Carpal tunnel release surgery is one of the most common procedures performed in the United States. Over 90% of patients are pleased with the results, and they would recommend the surgery to a loved one. Most patients have decreased hand numbness, no night-time hand tingling, and less pins and needles hand pain. Many of my patients tell me that after surgery they were able to sleep well for the first time in months.
However, surgical site pain can be a temporary problem for some patients. “Pillar pain” is a frequent symptom following carpal tunnel release. The pain is located at the base of the hand in the palm, within the muscles at the thumb base (thenar eminence) and the muscles at the base of the small finger (hypothenar eminence). The palm is tender when pressed in these areas (marked with red asterisks in photo). This condition can occur with either open carpal tunnel release or endoscopic carpal tunnel release, but is more common in open surgery.
Most patients can return to office work within a week and heavy manual labor within 3-4 weeks following carpal tunnel release. Pillar pain can make recovery from carpal tunnel release surgery take longer than expected. Putting pressure on the palm, such as trying to do a push-up or gripping a golf club, can increase the soreness.
Pillar pain does not last forever. The symptoms go away within 3 months in most patients. Occasionally pillar pain can last 6 months. The vast majority of patients no longer have this type of pain 12 months after surgery.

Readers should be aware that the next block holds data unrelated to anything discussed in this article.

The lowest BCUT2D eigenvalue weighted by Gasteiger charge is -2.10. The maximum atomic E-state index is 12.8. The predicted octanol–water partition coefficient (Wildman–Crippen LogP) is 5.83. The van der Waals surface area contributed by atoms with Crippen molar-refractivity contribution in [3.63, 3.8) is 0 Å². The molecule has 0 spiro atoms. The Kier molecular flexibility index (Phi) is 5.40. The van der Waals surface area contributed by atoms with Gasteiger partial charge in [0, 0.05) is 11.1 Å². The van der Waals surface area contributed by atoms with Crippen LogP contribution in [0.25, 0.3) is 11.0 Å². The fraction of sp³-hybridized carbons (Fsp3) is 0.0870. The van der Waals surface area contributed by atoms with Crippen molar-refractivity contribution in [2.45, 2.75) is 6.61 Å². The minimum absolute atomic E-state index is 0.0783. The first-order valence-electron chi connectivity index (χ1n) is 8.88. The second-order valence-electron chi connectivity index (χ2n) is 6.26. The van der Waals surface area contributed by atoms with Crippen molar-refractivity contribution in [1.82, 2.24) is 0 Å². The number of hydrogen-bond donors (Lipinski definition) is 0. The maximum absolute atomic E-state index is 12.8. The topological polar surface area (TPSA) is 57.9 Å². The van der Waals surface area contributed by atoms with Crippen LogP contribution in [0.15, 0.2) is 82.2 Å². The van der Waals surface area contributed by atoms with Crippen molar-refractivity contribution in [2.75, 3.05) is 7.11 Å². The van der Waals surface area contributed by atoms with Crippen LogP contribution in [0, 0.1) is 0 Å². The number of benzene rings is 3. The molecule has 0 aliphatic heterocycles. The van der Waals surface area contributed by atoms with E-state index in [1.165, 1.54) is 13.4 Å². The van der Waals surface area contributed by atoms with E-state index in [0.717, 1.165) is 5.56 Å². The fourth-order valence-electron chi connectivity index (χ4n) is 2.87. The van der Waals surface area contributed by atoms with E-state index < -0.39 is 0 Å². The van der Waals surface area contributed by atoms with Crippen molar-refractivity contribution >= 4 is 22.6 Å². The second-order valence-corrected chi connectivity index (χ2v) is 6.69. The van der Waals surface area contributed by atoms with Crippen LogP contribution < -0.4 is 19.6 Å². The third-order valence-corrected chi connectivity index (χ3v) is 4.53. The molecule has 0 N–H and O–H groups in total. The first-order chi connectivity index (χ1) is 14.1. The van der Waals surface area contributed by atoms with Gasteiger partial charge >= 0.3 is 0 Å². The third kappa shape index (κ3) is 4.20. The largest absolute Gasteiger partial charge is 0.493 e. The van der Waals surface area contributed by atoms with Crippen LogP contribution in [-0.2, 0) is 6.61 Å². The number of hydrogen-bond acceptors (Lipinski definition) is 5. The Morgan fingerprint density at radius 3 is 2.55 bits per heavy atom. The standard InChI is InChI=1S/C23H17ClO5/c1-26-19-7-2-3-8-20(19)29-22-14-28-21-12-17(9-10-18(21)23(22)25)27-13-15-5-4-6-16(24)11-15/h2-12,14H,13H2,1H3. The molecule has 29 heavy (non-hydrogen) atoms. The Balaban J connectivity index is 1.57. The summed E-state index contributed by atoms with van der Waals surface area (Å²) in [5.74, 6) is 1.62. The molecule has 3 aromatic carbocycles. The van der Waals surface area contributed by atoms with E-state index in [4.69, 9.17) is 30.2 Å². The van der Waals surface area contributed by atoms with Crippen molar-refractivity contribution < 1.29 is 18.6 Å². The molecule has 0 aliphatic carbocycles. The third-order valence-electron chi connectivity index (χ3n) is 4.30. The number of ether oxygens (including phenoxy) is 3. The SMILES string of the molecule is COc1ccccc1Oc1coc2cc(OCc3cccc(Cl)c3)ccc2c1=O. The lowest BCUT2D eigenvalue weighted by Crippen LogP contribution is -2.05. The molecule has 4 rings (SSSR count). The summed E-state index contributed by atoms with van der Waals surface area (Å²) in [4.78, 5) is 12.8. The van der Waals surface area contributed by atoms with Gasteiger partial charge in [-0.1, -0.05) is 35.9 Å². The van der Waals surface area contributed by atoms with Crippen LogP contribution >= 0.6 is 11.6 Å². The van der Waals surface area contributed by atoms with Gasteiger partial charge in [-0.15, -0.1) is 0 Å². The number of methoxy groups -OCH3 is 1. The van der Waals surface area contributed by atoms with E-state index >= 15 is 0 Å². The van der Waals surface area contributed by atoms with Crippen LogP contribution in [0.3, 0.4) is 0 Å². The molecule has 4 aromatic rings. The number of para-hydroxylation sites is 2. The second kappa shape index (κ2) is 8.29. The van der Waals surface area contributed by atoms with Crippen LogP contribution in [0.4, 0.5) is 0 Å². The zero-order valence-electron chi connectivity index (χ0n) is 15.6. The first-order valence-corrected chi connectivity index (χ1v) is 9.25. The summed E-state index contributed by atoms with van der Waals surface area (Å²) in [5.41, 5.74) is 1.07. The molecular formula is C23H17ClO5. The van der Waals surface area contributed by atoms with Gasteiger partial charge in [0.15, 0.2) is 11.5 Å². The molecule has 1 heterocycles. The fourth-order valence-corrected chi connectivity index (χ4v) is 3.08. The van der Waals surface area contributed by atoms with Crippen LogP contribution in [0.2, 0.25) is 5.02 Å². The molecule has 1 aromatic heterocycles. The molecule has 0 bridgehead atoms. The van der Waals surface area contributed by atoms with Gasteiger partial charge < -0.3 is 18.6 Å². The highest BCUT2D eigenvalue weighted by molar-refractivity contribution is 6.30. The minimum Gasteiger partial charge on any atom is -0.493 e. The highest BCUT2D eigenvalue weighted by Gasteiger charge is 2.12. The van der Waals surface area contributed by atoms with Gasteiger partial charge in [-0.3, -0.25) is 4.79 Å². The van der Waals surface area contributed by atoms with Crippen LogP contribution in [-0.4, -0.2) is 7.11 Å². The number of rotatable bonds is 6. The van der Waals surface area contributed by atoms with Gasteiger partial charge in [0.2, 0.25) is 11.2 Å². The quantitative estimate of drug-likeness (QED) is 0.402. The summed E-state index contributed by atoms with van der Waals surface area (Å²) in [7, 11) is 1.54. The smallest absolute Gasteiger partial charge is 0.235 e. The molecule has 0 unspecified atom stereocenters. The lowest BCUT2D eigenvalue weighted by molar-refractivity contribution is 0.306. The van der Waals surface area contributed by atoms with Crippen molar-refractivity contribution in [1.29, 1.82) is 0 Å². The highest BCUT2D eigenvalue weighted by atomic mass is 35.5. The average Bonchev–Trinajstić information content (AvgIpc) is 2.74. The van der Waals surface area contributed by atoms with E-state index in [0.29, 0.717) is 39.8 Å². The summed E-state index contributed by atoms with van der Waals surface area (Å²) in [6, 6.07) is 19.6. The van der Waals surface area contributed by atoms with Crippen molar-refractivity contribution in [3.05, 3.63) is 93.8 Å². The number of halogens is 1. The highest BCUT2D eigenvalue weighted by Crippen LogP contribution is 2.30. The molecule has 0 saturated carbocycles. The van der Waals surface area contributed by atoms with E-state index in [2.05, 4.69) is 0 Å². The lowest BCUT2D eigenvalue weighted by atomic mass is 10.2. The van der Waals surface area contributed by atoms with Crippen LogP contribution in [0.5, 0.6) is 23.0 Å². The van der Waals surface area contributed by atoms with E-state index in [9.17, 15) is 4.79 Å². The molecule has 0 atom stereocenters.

There is not a good way to predict who will get pillar pain with surgery. No one knows why pillar pain occurs. There are several theories to explain this condition:
Tender scar tissue: There are bony prominences in the palm in the locations of pillar pain. Inflamed scar tissue from surgery can be tender overlying these bones. The trapezium bone (within the thenar eminence) and the hamate bone (within the hypothenar eminence) are both close to the skin in the palm.
Changes to muscle alignment: When the transverse carpal ligament is cut, there are subtle changes to the mechanics of the carpal bones and the palmar muscles. This might contribute to pillar pain.
Joint inflammation: Additionally, inflammation within the nearby joints can cause pain. The thumb carpometacarpal (CMC) joint is a common site of wear and tear arthritis. If this joint had previous arthritis, it can become inflamed and painful within the thenar eminence. This process can also occur at the hypothenar eminence within the piso-triquetral joint.
Nerve irritation: There are many skin sensory nerve branches in the hand and palm. These nerves might be irritated from the surgical dissection and healing scar tissue.
Treatment of pillar pain usually helps to improve the symptoms. Hand therapy is sometimes recommended. Stretches, nerve gliding exercises, scar massage, splinting, iontophoresis, and other modalities can be used by hand therapists to reduce pain. Steroid injections are occasionally used to reduce scar tissue formation as well. Revision surgery is not necessary for this condition. Most patients do not require oral medications for pillar pain.
I tell my patients to keep using their hands while working through the pain. After the carpal tunnel incision has healed, hand activity is not harmful to the recovery process. Doing too much with the hands after surgery can be sore, but it does not cause long-lasting damage. Eventually, pillar pain gets better with time.